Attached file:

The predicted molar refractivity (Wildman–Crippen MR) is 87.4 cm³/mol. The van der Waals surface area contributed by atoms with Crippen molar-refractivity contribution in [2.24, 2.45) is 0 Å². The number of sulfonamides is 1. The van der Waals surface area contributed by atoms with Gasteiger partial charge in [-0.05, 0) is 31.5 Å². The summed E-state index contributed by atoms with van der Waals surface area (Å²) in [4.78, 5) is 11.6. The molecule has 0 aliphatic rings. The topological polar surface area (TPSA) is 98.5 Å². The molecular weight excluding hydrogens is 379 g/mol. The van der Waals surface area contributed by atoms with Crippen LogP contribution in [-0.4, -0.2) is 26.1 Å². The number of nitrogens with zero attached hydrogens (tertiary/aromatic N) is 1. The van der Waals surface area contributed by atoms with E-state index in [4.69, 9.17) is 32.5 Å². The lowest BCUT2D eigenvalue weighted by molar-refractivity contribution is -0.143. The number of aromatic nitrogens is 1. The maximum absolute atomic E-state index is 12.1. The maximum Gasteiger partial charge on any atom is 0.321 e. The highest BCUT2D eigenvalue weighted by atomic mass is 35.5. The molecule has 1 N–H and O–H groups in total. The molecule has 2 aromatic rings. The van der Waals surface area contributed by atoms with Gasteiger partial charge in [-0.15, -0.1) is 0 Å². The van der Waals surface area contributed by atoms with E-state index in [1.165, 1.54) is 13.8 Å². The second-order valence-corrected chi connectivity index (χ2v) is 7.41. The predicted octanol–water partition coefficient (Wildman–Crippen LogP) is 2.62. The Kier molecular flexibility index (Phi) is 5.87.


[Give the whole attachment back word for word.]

The predicted molar refractivity (Wildman–Crippen MR) is 87.4 cm³/mol. The van der Waals surface area contributed by atoms with Crippen molar-refractivity contribution in [2.24, 2.45) is 0 Å². The number of sulfonamides is 1. The van der Waals surface area contributed by atoms with Gasteiger partial charge in [-0.05, 0) is 31.5 Å². The summed E-state index contributed by atoms with van der Waals surface area (Å²) in [4.78, 5) is 11.6. The molecule has 0 aliphatic rings. The topological polar surface area (TPSA) is 98.5 Å². The molecular weight excluding hydrogens is 379 g/mol. The van der Waals surface area contributed by atoms with Crippen LogP contribution in [-0.4, -0.2) is 26.1 Å². The number of nitrogens with zero attached hydrogens (tertiary/aromatic N) is 1. The van der Waals surface area contributed by atoms with E-state index in [4.69, 9.17) is 32.5 Å². The lowest BCUT2D eigenvalue weighted by molar-refractivity contribution is -0.143. The number of aromatic nitrogens is 1. The maximum absolute atomic E-state index is 12.1. The maximum Gasteiger partial charge on any atom is 0.321 e. The highest BCUT2D eigenvalue weighted by atomic mass is 35.5. The molecule has 1 N–H and O–H groups in total. The molecule has 2 aromatic rings. The van der Waals surface area contributed by atoms with Gasteiger partial charge in [-0.15, -0.1) is 0 Å². The van der Waals surface area contributed by atoms with E-state index in [1.165, 1.54) is 13.8 Å². The second-order valence-corrected chi connectivity index (χ2v) is 7.41. The predicted octanol–water partition coefficient (Wildman–Crippen LogP) is 2.62. The Kier molecular flexibility index (Phi) is 5.87.